Even though it was a wild ride, March turned out to be the first positive month in 2022 for the major indexes. In the first two weeks of March the S & P 500 re-tested the low set in January before gaining its footing and moving higher on March 15. It was March 15th and 16th that the Federal Reserve Board met and voted to raise the short-term interest rate 0.25%. The index bounced on the news and continued up for 4 consecutive trading days. The S&P 500 closed the month a full 10% higher than the lowest point this year set on February 24th the day Russia invaded Ukraine.
At the close on March 31st, the S&P 500 and the Dow are still down nearly -5% year to date. The Nasdaq is off -10% year to date. Inflation continues to be a problem and momentum is on the side of continuing higher prices. It usually takes some time to turn this around. March brought the first interest rate increase in 3 years and the Federal Reserve chairman stated that we could expect more increases this year. The invasion of Ukraine has lasted longer than anyone expected and geopolitical pressures continue to worry investors. There is much work to do in 2022, but the market action in the last half of March is very encouraging.
We posed the question in a recent market message, “Could the market be working on a bottom?” The gains in the last dozen trading days are shaping up to look like a market bottom. But, we still face serious economic challenges and geopolitical crises which could turn the market around fast. While we are encouraged, we remain committed to our risk management strategy.
News this week of the “inverted yield curve” has frightened some investors into believing a recession is imminent and that could turn this market down. Last week the yield on the 2-Year Treasury rose to 2.337% briefly and the yield on the 10-Year Treasury fell to 2.331%. Typically the longer bond pays a higher yield. This is referred to as an inverted yield curve.
This does not happen often. According to The Chartist in its March 31, 2022 monthly report (www.thechartist.com), history records it has happened about 28 times in 120 years. The significance is that about 75% of the time a recession follows the inversion. It is important to note that there is usually considerable lead time between the inverted yield curve and a recession. Again, from The Chartist, since 1978 on average it takes about 22 months after the short term bond pays a higher yield than the longer term bond before a recession takes place. And, what about the market? The S&P 500 on average is up 12% one year after a 2 - 10 inversion.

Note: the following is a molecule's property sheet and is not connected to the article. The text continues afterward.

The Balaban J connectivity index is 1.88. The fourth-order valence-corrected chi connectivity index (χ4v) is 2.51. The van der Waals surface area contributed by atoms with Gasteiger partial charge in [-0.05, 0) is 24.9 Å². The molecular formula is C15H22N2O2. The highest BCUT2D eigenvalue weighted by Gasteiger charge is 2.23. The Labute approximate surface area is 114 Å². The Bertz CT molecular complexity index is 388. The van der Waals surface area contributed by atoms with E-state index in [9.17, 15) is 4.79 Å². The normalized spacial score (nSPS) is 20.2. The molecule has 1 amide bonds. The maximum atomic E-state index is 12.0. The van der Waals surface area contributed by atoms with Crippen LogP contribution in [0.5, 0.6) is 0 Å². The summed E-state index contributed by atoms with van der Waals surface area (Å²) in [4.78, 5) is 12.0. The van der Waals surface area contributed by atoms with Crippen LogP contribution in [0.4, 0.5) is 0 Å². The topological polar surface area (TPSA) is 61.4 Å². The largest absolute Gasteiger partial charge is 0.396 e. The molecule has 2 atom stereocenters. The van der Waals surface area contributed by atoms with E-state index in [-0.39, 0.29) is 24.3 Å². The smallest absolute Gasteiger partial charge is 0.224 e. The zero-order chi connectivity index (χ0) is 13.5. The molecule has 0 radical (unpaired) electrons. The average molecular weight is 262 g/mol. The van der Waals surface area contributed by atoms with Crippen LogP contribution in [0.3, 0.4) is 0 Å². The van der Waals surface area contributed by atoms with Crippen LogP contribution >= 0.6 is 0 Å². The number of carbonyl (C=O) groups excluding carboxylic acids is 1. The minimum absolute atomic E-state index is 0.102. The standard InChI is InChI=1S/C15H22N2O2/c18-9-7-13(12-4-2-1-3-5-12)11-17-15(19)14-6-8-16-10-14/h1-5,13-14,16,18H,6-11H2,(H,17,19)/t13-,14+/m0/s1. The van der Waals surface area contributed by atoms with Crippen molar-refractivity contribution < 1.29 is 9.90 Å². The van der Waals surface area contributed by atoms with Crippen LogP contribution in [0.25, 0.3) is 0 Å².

Remember, this is history which does not predict the future and we can’t rely on averages. There is no guarantee that the recent inversion will lead to a recession. There is also no guarantee the S&P 500 will be up 12% following the recent inversion. Headlines like this make news and we want our readers to be informed. In our opinion it is important to consider the full picture of the market and not make a sudden change in investment strategy based on a single event.
We see strength in the market with more stocks reaching new highs than new lows. The gains in March are encouraging. If you have questions about your account, please contact us. We will be glad to discuss it with you.
Written by Connie C. Guelich, CFP, AEP, CLU, ChFC. This represents our views at the time of this writing, and it is subject to change. It is not intended to be personal investment advice. If you would like to discuss your own account, please don’t hesitate to call us.